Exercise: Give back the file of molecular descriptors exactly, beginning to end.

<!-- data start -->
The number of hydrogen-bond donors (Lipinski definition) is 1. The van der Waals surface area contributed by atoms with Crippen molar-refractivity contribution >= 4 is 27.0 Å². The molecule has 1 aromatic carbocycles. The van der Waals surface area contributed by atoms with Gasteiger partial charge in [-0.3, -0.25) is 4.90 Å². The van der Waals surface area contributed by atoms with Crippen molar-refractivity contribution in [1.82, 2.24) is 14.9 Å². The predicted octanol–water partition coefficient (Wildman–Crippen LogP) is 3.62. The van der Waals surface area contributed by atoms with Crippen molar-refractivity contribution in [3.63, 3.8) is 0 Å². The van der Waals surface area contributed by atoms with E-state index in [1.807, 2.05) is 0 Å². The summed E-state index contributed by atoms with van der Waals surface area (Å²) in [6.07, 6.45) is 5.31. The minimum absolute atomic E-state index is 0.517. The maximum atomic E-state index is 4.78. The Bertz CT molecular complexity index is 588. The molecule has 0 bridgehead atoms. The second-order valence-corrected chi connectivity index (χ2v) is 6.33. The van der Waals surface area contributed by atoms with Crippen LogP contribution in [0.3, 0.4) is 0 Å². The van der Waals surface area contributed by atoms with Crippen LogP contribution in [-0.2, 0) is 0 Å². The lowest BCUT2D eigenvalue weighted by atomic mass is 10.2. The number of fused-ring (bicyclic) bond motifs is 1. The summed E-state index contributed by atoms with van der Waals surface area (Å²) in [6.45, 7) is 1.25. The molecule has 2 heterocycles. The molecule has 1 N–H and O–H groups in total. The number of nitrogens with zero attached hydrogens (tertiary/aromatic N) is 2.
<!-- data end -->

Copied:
The number of hydrogen-bond donors (Lipinski definition) is 1. The van der Waals surface area contributed by atoms with Crippen molar-refractivity contribution >= 4 is 27.0 Å². The molecule has 1 aromatic carbocycles. The van der Waals surface area contributed by atoms with Gasteiger partial charge in [-0.3, -0.25) is 4.90 Å². The van der Waals surface area contributed by atoms with Crippen molar-refractivity contribution in [1.82, 2.24) is 14.9 Å². The predicted octanol–water partition coefficient (Wildman–Crippen LogP) is 3.62. The van der Waals surface area contributed by atoms with Crippen molar-refractivity contribution in [3.63, 3.8) is 0 Å². The van der Waals surface area contributed by atoms with E-state index in [1.807, 2.05) is 0 Å². The summed E-state index contributed by atoms with van der Waals surface area (Å²) in [6.07, 6.45) is 5.31. The minimum absolute atomic E-state index is 0.517. The maximum atomic E-state index is 4.78. The Bertz CT molecular complexity index is 588. The molecule has 0 bridgehead atoms. The second-order valence-corrected chi connectivity index (χ2v) is 6.33. The van der Waals surface area contributed by atoms with Crippen LogP contribution in [0.3, 0.4) is 0 Å². The van der Waals surface area contributed by atoms with Crippen LogP contribution in [-0.2, 0) is 0 Å². The lowest BCUT2D eigenvalue weighted by atomic mass is 10.2. The number of fused-ring (bicyclic) bond motifs is 1. The summed E-state index contributed by atoms with van der Waals surface area (Å²) in [6.45, 7) is 1.25. The molecule has 2 heterocycles. The molecule has 1 N–H and O–H groups in total. The number of nitrogens with zero attached hydrogens (tertiary/aromatic N) is 2.